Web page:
There are ways you can litigate racial justice issues.  Understanding the dynamics of racism is important for litigating now.  There were 745,000 black males incarcerated in the US in 2010.  If the incarceration rates continue to grow as they are, 1 in 3 African-American males will be going to prison.  The first thing to do is to get the facts, do a study in your jurisdiction.  Work with a university or a think tank if you cannot afford to get the facts yourselves.  In San Francisco, we did a 2-year study on charging practices.  You need to de-bias yourself and your case.  We do two mandatory implicit bias trainings each year.  It makes us more aware and more effective advocates. 
Jury selection and voir dire are fruitful areas in which to litigate race.  In your materials there are 400 pages of mostly motions on litigating racial justice issues.  Bail is huge.  We raise this in every case, in every bail motion.  Our studies show persons of color are more likely to be detained.  Raising the issue repeatedly has changed the dynamic in court.  The first time you raise it, you are the outlier.  By the 4th time, the dynamic has been changed.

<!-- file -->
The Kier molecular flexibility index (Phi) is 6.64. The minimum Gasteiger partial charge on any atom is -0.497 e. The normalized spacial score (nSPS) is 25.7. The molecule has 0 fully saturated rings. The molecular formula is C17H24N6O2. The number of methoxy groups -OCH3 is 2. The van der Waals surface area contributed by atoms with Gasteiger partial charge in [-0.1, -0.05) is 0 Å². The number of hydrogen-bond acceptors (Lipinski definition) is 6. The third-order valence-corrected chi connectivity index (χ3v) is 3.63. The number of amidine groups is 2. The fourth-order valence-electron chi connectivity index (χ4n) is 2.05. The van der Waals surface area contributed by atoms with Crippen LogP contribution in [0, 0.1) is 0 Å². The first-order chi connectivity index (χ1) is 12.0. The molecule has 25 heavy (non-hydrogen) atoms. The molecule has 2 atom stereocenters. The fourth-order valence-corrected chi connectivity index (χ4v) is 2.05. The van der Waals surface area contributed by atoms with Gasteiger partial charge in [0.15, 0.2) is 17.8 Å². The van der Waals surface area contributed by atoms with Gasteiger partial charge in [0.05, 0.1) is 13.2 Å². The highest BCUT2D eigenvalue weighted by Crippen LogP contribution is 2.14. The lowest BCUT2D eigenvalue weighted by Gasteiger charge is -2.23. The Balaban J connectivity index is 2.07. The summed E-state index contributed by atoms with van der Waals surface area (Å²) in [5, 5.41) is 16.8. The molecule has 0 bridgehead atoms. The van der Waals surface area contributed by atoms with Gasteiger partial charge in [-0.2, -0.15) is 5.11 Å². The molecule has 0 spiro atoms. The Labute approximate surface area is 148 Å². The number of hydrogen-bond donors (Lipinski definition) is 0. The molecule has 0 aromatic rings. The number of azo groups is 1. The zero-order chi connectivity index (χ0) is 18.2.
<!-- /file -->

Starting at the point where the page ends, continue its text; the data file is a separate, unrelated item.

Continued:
Use racial/cultural context experts.  This helps juries understand on issues such as reasonableness.  File a motion on charging and selective prosecutions.  Motions to suppress arguing racial profiling, or in sentencing, are good areas to raise racial justice issues. 
Identifying disparities are important, but they don’t necessarily tell why.  We found it occurs in charging practices and confirmed throughout the system.